Frapin L'Humaniste (2009): Clarity is to be Found in a Glass of Wine {Perfume Review} {Men's Cologne}


L'Humaniste is the latest perfume by Parfums Frapin, the perfumery branch of Cognac Frapin. For more background information you can go here as we already reviewed several of their perfumes which are all inspired by a love of wine country and the different facets of wines.


L'Humaniste is a reference in name and composition to Renaissance writer François Rabelais (ca. 1493- 1553) who is an ancestor of the Frapins.

He was the son of one Antoine de Rabelais and one Anne Catherine Frapin. The perfume, created by perfumer Sidonie Lancesseur of Robertet, was issued to follow up on the celebration of the 500th anniversary of François Rabelais. Associated with this gesture, Frapin have also launched a luxurious limited edition Cognac bottle called Baccarat Rabelais (see picture on the left) which was presented this year to wine collectors, also in celebration of the 100th anniversary of the technique and expression termed La part des anges (lit. the angels' share). As we know, it has now been borrowed as an adapted technique by Thierry Mugler to felicitously, in my opinion, apply to perfume-making and Angel in particular...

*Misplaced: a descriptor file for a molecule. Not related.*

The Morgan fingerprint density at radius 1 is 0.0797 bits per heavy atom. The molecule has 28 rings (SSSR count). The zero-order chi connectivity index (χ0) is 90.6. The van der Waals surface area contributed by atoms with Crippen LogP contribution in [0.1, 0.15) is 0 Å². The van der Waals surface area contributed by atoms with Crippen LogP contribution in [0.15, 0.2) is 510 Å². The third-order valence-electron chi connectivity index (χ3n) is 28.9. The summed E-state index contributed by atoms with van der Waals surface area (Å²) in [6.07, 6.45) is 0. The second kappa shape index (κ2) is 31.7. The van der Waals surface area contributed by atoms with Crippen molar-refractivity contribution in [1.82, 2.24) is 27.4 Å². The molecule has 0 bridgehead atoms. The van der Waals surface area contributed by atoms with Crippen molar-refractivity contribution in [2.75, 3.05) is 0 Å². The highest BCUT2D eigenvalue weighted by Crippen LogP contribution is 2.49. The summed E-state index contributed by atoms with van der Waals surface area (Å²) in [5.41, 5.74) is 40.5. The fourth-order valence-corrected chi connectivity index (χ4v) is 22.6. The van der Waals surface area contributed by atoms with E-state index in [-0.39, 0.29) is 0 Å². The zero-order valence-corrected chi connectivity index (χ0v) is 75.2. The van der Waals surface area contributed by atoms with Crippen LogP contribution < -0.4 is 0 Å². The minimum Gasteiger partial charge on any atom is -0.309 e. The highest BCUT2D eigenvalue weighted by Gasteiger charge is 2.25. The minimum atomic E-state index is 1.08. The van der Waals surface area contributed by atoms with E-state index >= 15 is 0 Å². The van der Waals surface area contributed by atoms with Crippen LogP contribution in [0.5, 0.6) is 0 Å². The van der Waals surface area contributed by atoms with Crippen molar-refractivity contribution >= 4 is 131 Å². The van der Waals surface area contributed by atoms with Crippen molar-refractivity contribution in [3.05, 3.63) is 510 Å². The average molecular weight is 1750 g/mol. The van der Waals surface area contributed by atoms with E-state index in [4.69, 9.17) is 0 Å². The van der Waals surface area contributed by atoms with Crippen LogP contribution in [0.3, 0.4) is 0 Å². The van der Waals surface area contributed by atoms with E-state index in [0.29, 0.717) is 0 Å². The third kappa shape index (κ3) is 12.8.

humaniste_frapin.jpg The grape harvest just took place in Paris in Montmartre like each year. Grape harvest news have been broadcast since August in France. Wine is one of the jewels of French culture (and exports) and it is therefore always, somehow, interesting to know how wine is doing, will be doing and what people can expect to see poured in their glasses at an ulterior date. To paraphrase Stendhal, like beauty, wine seems to be a promise of happiness in France. The news from the Bordeaux country are excellent (they tend to be always great hence the difficulty to sort out facts per the cited source). But according to Le, Saint-Emilion maker Hubert de Boüar exclaimed with particular enthusiasm this year that,

"J'ai un jeune labrador. C'est la première fois que je le vois croquer à pleine dent dans une grappe de merlot !"